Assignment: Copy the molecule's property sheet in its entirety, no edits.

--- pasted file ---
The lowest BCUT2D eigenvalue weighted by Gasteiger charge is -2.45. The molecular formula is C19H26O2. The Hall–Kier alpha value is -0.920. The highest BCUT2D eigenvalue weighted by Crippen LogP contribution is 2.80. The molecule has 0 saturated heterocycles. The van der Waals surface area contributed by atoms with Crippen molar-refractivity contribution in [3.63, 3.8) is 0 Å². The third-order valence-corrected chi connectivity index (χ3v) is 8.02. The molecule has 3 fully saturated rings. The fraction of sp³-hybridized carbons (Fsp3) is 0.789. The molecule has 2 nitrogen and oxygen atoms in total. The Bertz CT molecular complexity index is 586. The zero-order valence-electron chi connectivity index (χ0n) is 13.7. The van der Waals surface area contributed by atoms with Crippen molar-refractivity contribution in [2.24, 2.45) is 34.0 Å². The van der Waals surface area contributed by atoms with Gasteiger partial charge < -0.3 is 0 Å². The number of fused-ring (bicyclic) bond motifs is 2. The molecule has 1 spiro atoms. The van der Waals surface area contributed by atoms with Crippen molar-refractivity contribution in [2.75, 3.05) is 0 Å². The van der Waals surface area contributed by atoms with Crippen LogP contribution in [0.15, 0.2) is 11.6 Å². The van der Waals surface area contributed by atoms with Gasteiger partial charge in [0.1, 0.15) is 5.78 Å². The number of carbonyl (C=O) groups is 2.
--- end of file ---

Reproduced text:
The lowest BCUT2D eigenvalue weighted by Gasteiger charge is -2.45. The molecular formula is C19H26O2. The Hall–Kier alpha value is -0.920. The highest BCUT2D eigenvalue weighted by Crippen LogP contribution is 2.80. The molecule has 0 saturated heterocycles. The van der Waals surface area contributed by atoms with Crippen molar-refractivity contribution in [3.63, 3.8) is 0 Å². The third-order valence-corrected chi connectivity index (χ3v) is 8.02. The molecule has 3 fully saturated rings. The fraction of sp³-hybridized carbons (Fsp3) is 0.789. The molecule has 2 nitrogen and oxygen atoms in total. The Bertz CT molecular complexity index is 586. The zero-order valence-electron chi connectivity index (χ0n) is 13.7. The van der Waals surface area contributed by atoms with Crippen molar-refractivity contribution in [2.24, 2.45) is 34.0 Å². The van der Waals surface area contributed by atoms with Gasteiger partial charge < -0.3 is 0 Å². The number of fused-ring (bicyclic) bond motifs is 2. The molecule has 1 spiro atoms. The van der Waals surface area contributed by atoms with Crippen molar-refractivity contribution in [2.75, 3.05) is 0 Å². The van der Waals surface area contributed by atoms with Crippen LogP contribution in [0.15, 0.2) is 11.6 Å². The van der Waals surface area contributed by atoms with Gasteiger partial charge in [0.1, 0.15) is 5.78 Å². The number of carbonyl (C=O) groups is 2.